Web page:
Crisis without collapse


This is an edited extract from ‘The Upside of Down: Catastrophe, Creativity, and the Renewal of Civilization’ by Thomas
Homer Dixon, who spoke at the CPD event ‘Not all Roads lead to Rome’. Download the MP3 of that event here.

The fundamental challenge humankind faces is to allow for breakdown in the natural function of our societies in a
way that doesn’t produce catastrophic collapse but instead leads to healthy renewal.

This idea isn’t quite as radical as it first sounds. Cycles of breakdown and renewal are normal in modern capitalist economies. Companies go bankrupt, and new ones emerge in their
place; established economic sectors disappear, to be replaced by industries driven by new technologies; and recessions shift capital from inefficient firms to productive ones, while helping to purge the excesses of earlier boom times.
Joseph Schumpeter, one of the twentieth century’s greatest economists, famously called these processes a ‘perennial gale of creative destruction’ that’s spurred, in part, by the relentless innovation of entrepreneurs. But elsewhere in our societies, rigidity is the rule rather than the exception. Powerful
habits, beliefs, and vested interests hold sway, so things like underlying structures of wealth and power and entrenched patterns of social and consumer behavior don’t really change.

And, while lots of people cite Schumpeter’s memorable phrase, modern capitalist economies aren’t always the paragons of adaptivity they’re claimed to be. Since the 1960s, better
management of the economies of rich countries has reduced short-term economic volatility. Recessions have become less severe as central banks and governments – scared of the political aftershocks of economic downturns – have learned how to maintain demand without high inflation. But this better
short-term management may have just made our economies more prone to larger crises later; some economists believe it encourages a buildup of inefficient and unprofitable investment in real estate, factories, and the like. Meanwhile, in the larger global economy, financial crises, especially banking crises, have
become more frequent, and they’ve often hurt poor countries very badly. Such crises are breakdowns of a sort, and sometimes they even lead to vital reforms-like the flowering of democracy in Indonesia that followed the East Asian financial crisis. On balance, though, they’re often too severe to be helpful, and they only make people who are already desperately poor even more miserable.

So somehow we have to find the middle ground between dangerous rigidity and catastrophic collapse. In our
organizations, social and political systems, and individual lives, we need to create the possibility for what computer programmers and disaster planners call ‘graceful’ failure. When a system fails gracefully, damage is limited, and options for recovery are preserved. Also, the part of the system that has been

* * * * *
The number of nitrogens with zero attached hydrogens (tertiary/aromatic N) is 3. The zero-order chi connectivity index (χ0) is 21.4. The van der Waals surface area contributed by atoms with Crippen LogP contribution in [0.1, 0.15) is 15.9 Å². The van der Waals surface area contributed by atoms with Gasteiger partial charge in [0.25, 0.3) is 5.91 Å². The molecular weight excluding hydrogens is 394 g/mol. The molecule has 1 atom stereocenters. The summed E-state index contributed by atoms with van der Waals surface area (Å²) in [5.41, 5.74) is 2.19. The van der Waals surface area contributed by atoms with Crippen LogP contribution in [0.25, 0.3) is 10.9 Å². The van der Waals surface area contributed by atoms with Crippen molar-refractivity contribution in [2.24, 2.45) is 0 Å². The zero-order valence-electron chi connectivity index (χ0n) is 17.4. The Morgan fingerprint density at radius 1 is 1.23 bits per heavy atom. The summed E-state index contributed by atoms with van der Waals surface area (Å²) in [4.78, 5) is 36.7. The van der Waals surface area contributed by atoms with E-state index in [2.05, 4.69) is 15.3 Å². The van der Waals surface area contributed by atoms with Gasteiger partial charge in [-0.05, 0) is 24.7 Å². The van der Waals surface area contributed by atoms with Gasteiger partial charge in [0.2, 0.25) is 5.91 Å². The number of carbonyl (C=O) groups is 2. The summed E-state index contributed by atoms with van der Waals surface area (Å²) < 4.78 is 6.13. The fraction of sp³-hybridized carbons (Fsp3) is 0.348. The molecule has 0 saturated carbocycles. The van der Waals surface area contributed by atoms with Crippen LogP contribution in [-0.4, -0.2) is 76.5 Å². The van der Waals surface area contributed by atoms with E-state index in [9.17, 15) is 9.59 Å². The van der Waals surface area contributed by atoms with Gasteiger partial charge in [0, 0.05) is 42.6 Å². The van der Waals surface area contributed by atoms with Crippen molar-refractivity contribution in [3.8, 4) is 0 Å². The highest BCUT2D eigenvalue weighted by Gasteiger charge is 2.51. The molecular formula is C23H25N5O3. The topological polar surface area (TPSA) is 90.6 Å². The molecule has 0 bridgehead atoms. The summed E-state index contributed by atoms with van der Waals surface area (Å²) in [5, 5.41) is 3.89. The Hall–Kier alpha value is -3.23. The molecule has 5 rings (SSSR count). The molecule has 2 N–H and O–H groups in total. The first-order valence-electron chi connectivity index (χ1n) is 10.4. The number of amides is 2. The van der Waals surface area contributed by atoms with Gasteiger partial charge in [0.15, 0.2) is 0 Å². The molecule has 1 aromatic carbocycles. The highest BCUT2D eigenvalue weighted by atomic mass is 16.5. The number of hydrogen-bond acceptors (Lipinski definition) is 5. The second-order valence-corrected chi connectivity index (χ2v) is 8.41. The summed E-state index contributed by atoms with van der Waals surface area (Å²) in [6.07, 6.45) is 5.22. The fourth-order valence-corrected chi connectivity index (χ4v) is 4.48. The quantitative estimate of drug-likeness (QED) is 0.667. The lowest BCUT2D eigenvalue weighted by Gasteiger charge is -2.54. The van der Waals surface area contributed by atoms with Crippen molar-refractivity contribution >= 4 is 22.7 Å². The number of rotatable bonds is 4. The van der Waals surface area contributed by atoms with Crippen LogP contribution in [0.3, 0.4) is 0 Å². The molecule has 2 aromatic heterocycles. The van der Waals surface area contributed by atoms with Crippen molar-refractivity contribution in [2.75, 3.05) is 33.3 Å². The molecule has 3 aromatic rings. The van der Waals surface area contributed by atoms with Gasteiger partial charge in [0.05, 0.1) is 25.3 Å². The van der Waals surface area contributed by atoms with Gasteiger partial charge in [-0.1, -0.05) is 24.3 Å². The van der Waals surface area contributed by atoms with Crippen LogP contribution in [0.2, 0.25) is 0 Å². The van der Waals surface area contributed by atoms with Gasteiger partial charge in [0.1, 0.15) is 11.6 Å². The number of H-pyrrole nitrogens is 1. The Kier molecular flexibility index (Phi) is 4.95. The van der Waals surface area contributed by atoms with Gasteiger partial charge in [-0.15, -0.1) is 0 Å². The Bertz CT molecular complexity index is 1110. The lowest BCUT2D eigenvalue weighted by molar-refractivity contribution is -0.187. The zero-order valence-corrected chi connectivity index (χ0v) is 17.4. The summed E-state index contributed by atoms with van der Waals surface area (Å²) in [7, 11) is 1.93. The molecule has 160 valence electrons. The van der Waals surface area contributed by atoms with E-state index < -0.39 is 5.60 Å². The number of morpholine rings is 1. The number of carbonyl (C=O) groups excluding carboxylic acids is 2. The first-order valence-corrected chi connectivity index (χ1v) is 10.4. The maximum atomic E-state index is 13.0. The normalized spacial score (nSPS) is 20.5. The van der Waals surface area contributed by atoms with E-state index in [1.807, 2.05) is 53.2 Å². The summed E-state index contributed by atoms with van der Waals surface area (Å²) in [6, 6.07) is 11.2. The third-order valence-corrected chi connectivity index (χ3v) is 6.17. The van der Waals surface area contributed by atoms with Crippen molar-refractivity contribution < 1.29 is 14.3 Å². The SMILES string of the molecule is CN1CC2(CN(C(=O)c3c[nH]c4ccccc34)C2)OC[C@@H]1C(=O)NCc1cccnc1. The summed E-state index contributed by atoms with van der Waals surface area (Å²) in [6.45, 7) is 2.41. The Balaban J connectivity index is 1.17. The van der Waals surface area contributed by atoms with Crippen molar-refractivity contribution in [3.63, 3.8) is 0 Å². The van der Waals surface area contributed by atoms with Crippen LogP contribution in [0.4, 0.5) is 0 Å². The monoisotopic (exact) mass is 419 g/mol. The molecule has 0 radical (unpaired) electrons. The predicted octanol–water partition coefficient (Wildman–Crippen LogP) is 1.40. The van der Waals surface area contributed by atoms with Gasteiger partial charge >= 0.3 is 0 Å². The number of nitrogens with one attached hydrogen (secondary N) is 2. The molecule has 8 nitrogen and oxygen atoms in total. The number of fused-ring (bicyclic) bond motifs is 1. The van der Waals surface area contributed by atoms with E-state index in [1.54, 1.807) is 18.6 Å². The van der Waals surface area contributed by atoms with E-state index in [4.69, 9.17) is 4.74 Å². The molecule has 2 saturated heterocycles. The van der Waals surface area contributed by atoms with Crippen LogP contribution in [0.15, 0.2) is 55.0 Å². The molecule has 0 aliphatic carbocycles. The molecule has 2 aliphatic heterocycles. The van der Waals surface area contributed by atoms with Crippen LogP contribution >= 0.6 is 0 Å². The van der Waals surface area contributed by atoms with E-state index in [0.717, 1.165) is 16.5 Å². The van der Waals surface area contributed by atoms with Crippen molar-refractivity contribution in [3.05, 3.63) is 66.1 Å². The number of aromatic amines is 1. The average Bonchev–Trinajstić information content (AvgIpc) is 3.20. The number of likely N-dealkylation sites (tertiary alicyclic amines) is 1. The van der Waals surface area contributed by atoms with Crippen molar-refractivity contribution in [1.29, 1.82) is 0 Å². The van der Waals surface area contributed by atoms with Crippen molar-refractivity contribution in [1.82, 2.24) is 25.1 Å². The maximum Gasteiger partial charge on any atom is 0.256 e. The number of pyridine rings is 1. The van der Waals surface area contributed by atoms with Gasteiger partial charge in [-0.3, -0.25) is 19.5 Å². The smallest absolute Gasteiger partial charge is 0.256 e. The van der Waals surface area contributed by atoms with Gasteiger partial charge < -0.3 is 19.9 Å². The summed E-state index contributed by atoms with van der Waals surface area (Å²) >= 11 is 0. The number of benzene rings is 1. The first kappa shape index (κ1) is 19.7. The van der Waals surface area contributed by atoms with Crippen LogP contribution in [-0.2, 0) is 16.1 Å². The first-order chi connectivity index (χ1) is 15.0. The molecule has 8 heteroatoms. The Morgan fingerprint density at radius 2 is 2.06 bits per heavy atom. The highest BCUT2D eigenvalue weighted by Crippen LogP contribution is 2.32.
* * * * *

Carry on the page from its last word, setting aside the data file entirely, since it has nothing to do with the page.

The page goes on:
damaged recovers by drawing resources and information from undamaged parts. Holling explained how a collapsed
ecosystem regenerates itself by drawing support from panarchy
cycles that operate both above and below-or, put differently, on larger and smaller scales-than the ecosystem itself. For instance, a forest that has burned regrows when large-scale cycles of water and nutrients help to germinate tiny seeds left behind in the soil. The recovery of San Francisco after the 1906 earthquake and fire is a good example of this process too: the disaster was
limited to one geographical zone, and while people in the city worked to rebuild their individual households and businesses, relief arrived from the larger systems of American society and governments and from insurance firms as far away as London and Germany. At one point, so much gold had arrived that the
city didn’t have enough vault space to store it all. Breakdown is probably something that human social systems must go through to adapt successfully to changing conditions over the long term. But if we want to have any control over our direction in breakdown’s aftermath, we must keep breakdown constrained.
Reducing as much as we can the force of underlying tectonic stresses helps, as does making our societies more resilient. We have to do other things too, and advance planning for breakdown is undoubtedly the most important. This is the fourth action we must take if we’re going to follow a positive path into
the future.

We can’t know exactly what breakdown will look like, and we don’t know when it will happen, but we can still start figuring out now how we’ll respond. In vigorous, wide-ranging, yet disciplined
conversation among ourselves, we can develop scenarios of what kinds of breakdown could occur. In this conversation, we shouldn’t be afraid to think ‘outside the box’-to try to imagine the unimaginable-because in a non-linear world under
great pressure, we’re certain to make wrong predictions if we just extrapolate from current trends. Then we need to lay down plans and organize ourselves so that we’re prepared to take advantage of the opportunities that various types of breakdown might offer to build a better world. For instance, depending on the scenario, we might plan to aggressively disseminate information through the
Internet, mass media, and various social networks to frame the rapidly changing situation in a humane and constructive way. Or we might plan non-violent disruption of efforts by extremists to organize themselves. Or we might organize coordinated mass civil disobedience of the kind we’ve seen recently in democratic popular protests in Serbia and the Ukraine. In general, we can be
sure that when breakdown happens we’ll be much better off if we have contingency plans ready to go.

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